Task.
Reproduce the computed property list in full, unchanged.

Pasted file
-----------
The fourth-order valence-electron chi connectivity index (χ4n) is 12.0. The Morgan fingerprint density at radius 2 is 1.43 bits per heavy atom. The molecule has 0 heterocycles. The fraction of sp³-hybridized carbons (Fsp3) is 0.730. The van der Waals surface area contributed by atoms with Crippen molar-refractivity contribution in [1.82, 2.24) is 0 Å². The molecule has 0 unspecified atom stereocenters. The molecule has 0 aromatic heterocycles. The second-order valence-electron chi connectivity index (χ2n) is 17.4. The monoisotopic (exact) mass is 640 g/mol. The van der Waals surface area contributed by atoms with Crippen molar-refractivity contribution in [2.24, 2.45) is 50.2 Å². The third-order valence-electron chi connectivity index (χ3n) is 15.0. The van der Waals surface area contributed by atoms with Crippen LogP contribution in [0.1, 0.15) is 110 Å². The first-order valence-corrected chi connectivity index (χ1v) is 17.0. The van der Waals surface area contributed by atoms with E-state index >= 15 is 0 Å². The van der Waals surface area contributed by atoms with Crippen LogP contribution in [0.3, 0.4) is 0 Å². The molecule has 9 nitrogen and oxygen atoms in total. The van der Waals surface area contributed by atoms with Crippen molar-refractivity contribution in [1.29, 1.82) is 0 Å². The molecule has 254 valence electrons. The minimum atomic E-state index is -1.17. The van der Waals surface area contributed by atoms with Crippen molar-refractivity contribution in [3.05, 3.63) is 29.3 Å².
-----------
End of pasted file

The fourth-order valence-electron chi connectivity index (χ4n) is 12.0. The Morgan fingerprint density at radius 2 is 1.43 bits per heavy atom. The molecule has 0 heterocycles. The fraction of sp³-hybridized carbons (Fsp3) is 0.730. The van der Waals surface area contributed by atoms with Crippen molar-refractivity contribution in [1.82, 2.24) is 0 Å². The molecule has 0 unspecified atom stereocenters. The molecule has 0 aromatic heterocycles. The second-order valence-electron chi connectivity index (χ2n) is 17.4. The monoisotopic (exact) mass is 640 g/mol. The van der Waals surface area contributed by atoms with Crippen molar-refractivity contribution in [2.24, 2.45) is 50.2 Å². The third-order valence-electron chi connectivity index (χ3n) is 15.0. The van der Waals surface area contributed by atoms with Crippen LogP contribution in [0.1, 0.15) is 110 Å². The first-order valence-corrected chi connectivity index (χ1v) is 17.0. The van der Waals surface area contributed by atoms with E-state index >= 15 is 0 Å². The van der Waals surface area contributed by atoms with Crippen LogP contribution in [0.3, 0.4) is 0 Å². The molecule has 9 nitrogen and oxygen atoms in total. The van der Waals surface area contributed by atoms with Crippen molar-refractivity contribution in [1.29, 1.82) is 0 Å². The molecule has 254 valence electrons. The minimum atomic E-state index is -1.17. The van der Waals surface area contributed by atoms with Crippen molar-refractivity contribution in [3.05, 3.63) is 29.3 Å².